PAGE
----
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Prove that a graph cannot have two distinct spanning trees.

I'm confused with this proof. More so that I think I'm confused as what distinct in this context means? Initially I thought it was that these $2$ possible spanning trees cannot share the same edges, but in fact, distinct trees may still share some edges.

Any sort of clarification on this would help me a lot. Thanks

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    $\begingroup$ The result is simply false as stated: a graph can have many distinct spanning trees. Distinct simply means that no two of them are the same tree. (The result is true if the graph is itself a tree.) $\endgroup$ – Brian M. Scott Mar 19 '15 at 4:28
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    $\begingroup$ That is actually not true in general. Think of a simple example: the complete graph on $3$ vertices (a triangle). It has three distinct candidate spanning trees. Oh, and even if we interpret distinct as trees that do not share any edge, the claim is still not true: think of the complete graph on $4$ vertices. $\endgroup$ – megas Mar 19 '15 at 4:29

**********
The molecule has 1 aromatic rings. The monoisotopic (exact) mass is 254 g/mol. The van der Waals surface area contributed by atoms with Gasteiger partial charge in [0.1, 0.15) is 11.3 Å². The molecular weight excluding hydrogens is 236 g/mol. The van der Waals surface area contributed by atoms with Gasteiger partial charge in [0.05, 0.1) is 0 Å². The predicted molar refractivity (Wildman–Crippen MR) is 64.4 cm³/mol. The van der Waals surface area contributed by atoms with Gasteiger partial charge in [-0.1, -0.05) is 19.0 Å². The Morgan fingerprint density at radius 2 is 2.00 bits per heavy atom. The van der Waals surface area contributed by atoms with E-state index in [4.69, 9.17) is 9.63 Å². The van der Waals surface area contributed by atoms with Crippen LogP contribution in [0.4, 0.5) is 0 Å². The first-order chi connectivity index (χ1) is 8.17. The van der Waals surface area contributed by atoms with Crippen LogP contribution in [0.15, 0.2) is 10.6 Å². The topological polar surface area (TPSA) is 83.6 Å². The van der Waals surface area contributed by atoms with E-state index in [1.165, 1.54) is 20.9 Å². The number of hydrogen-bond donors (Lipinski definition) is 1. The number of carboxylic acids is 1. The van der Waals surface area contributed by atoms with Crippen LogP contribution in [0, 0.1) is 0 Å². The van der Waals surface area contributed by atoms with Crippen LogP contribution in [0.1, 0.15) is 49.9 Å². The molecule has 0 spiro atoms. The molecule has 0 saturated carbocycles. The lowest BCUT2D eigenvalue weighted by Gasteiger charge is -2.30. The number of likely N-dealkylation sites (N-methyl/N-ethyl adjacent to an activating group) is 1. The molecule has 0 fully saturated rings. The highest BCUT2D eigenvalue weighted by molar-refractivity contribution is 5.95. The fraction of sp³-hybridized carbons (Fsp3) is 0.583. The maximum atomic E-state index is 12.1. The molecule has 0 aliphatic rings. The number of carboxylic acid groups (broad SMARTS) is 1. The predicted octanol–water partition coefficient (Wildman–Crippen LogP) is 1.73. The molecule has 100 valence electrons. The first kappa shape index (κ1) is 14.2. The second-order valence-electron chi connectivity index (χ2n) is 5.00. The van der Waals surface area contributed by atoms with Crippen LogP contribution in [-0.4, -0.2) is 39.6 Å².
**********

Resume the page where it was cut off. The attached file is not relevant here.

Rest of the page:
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    $\begingroup$ In fact, if the graph is connected, but is itself not a tree (equivalently, has a cycle), then it must have at least two distinct spanning trees (distinct in the sense of having at least one different edge). In other words, a graph has exactly one spanning tree if and only if it is itself a tree. $\endgroup$ – M. Vinay Mar 19 '15 at 15:36
  • $\begingroup$ Is this true if the proposition is changed to 'up to isomorphism'? $\endgroup$ – YoTengoUnLCD Dec 14 '15 at 3:54
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Here's $K_4$ with two completely edge-disjoint spanning trees shown as red edges and green edges:

enter image description here

Here's $K_6$ with three edge-disjoint spanning trees:

enter image description here

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